Click on a thumbnail graphic below to view a gallery of drought data from the US Drought Monitor.
Here’s an excerpt from the website:
Active weather across the Midwest during the beginning and end of the current period brought rain and severe storms over the region. Warm and windy conditions dominated conditions on the Plains; wildfires were a great concern throughout Oklahoma and Kansas, with multiple fatalities associated with the fires. Temperatures from South Dakota into Texas were 6-9 degrees above normal, with portions of eastern Nebraska and eastern Kansas 9-12 degrees above normal. Much of the West was cooler than normal with departures of 3-6 degrees below normal. Rain and snow over parts of northern California and into the coastal regions of Oregon and Washington continued the active pattern that has been consistent over the West Coast. The driest areas of the Southeast did pick up some precipitation, but most areas were normal to slightly below normal for the week…
A warm, windy, and dry week dominated the High Plains, with only scattered rain over the region. Conditions are drying out with the windy and warm weather and any moisture recently received has been evaporated quite rapidly. Abnormally dry conditions were expanded over southeast Nebraska and into eastern Kansas while moderate drought was expanded over eastern Kansas as well. In southwest and south-central Kansas, moderate and severe drought were expanded slightly this week too. This area will need to be monitored closely for further degradation if precipitation does not materialize…
Cooler than normal conditions dominated the West, with precipitation over the coastal regions and into the Southwest. Several improvements were made this week in response to not only recent precipitation but also precipitation over the last several months. In Montana, good snow totals allowed for some improvement to the abnormally dry conditions. Abnormally dry conditions were removed from eastern Oregon due to the short-term indicators improving the overall conditions and superseding the long-term indicators. In southern California, severe drought was eliminated in the Santa Barbara, Ventura, and Los Angeles county region as the response from recent rains has improved long-term impacts to groundwater. Improvements were also made in the Imperial Valley in response to recent rains where abnormally dry, moderate drought and severe drought were all improved. In Arizona, abnormally dry conditions were improved over the eastern portion of the state as well as the central portion of the state. Some abnormally dry conditions were left in place because of the low snow totals from this current water year…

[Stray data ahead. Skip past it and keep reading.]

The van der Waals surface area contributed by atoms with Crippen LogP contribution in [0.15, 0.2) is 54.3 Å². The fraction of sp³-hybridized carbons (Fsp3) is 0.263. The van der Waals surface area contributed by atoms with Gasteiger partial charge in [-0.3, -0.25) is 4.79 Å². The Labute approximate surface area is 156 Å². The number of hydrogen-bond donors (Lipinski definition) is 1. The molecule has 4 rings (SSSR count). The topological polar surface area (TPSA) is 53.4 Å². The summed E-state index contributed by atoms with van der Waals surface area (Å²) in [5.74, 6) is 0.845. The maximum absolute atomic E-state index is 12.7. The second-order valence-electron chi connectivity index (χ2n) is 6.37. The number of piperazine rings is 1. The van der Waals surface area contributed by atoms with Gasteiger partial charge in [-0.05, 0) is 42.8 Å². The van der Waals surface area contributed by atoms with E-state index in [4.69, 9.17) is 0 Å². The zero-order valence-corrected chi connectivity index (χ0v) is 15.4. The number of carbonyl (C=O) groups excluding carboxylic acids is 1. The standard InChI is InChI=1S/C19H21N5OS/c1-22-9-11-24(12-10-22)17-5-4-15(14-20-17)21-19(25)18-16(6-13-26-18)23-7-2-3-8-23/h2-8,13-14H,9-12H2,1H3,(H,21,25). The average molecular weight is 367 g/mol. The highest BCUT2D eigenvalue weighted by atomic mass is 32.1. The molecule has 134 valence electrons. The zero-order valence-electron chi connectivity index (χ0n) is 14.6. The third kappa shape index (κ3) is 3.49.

Over the next 5-7 days an active pattern will develop over the South and into portions of the Southeast. Up to 2 inches of rain is projected from south Texas into portions of Louisiana and Mississippi. Another storm system will impact the Pacific Northwest with both coastal and inland regions anticipating over 4 inches of rain and snow accumulating in the upper elevations. Cooler air will move south out of Canada, bringing with it colder than normal temperatures over the eastern half of the United States. Warmer than normal temperatures are expected over much of the West and Southwest, with departures of up to 12 degrees above normal.
The 6-10 day outlooks show a high probability of above-normal temperatures centered over the Southwest and impacting most areas from the West, Plains, and Southeast. A higher probability of cooler than normal temperatures is anticipated over Alaska, New England and the Pacific Northwest. The highest probabilities of above-normal precipitation are projected to be over the Pacific Northwest and New England while both the Plains and Alaska are showing the highest chances of below-normal precipitation.
From The Denver Post (Jesse Paul):
The report classifies about 52 percent of the state as abnormally dry with another 37 percent of Colorado under moderate drought. That includes the entire Front Range from New Mexico to Wyoming, including Pueblo, Colorado Springs, Denver, Greeley and Fort Collins.
Nearly all of Lincoln County is listed as being in severe drought, with a tiny sliver of Colorado’s southeast corner — representing just 0.2 percent of the state — in extreme drought.
The drought levels are slightly above where they were measured last week but far higher than a year ago when roughly 14 percent of the state was classified as abnormally dry.
None of the Western Slope is under drought conditions.
The dry weather has been blamed for contributing to wildfires across the eastern half of Colorado, including a 32,000-acre blaze in Logan and Phillips counties that burned several homes and killed about 200 cattle.